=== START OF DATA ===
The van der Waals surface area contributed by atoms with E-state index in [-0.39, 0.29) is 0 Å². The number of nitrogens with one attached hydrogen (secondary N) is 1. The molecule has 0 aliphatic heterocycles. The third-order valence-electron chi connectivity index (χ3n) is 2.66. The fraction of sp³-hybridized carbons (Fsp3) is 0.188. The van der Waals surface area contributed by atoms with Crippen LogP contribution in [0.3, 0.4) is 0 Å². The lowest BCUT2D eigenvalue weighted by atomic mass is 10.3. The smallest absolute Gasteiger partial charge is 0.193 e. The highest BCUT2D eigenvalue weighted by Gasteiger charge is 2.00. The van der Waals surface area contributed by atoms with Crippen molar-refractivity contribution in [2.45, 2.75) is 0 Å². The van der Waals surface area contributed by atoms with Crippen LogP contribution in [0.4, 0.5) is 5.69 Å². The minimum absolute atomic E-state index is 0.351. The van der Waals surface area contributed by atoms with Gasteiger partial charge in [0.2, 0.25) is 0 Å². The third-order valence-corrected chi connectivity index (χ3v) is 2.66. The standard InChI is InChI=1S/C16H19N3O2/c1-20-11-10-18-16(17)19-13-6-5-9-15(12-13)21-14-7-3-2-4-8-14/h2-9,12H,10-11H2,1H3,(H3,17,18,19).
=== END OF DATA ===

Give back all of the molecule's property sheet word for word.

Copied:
The van der Waals surface area contributed by atoms with E-state index in [-0.39, 0.29) is 0 Å². The number of nitrogens with one attached hydrogen (secondary N) is 1. The molecule has 0 aliphatic heterocycles. The third-order valence-electron chi connectivity index (χ3n) is 2.66. The fraction of sp³-hybridized carbons (Fsp3) is 0.188. The van der Waals surface area contributed by atoms with Crippen LogP contribution in [0.3, 0.4) is 0 Å². The lowest BCUT2D eigenvalue weighted by atomic mass is 10.3. The smallest absolute Gasteiger partial charge is 0.193 e. The highest BCUT2D eigenvalue weighted by Gasteiger charge is 2.00. The van der Waals surface area contributed by atoms with Crippen molar-refractivity contribution in [2.45, 2.75) is 0 Å². The van der Waals surface area contributed by atoms with Crippen LogP contribution in [0.4, 0.5) is 5.69 Å². The minimum absolute atomic E-state index is 0.351. The van der Waals surface area contributed by atoms with Gasteiger partial charge in [0.2, 0.25) is 0 Å². The third-order valence-corrected chi connectivity index (χ3v) is 2.66. The standard InChI is InChI=1S/C16H19N3O2/c1-20-11-10-18-16(17)19-13-6-5-9-15(12-13)21-14-7-3-2-4-8-14/h2-9,12H,10-11H2,1H3,(H3,17,18,19).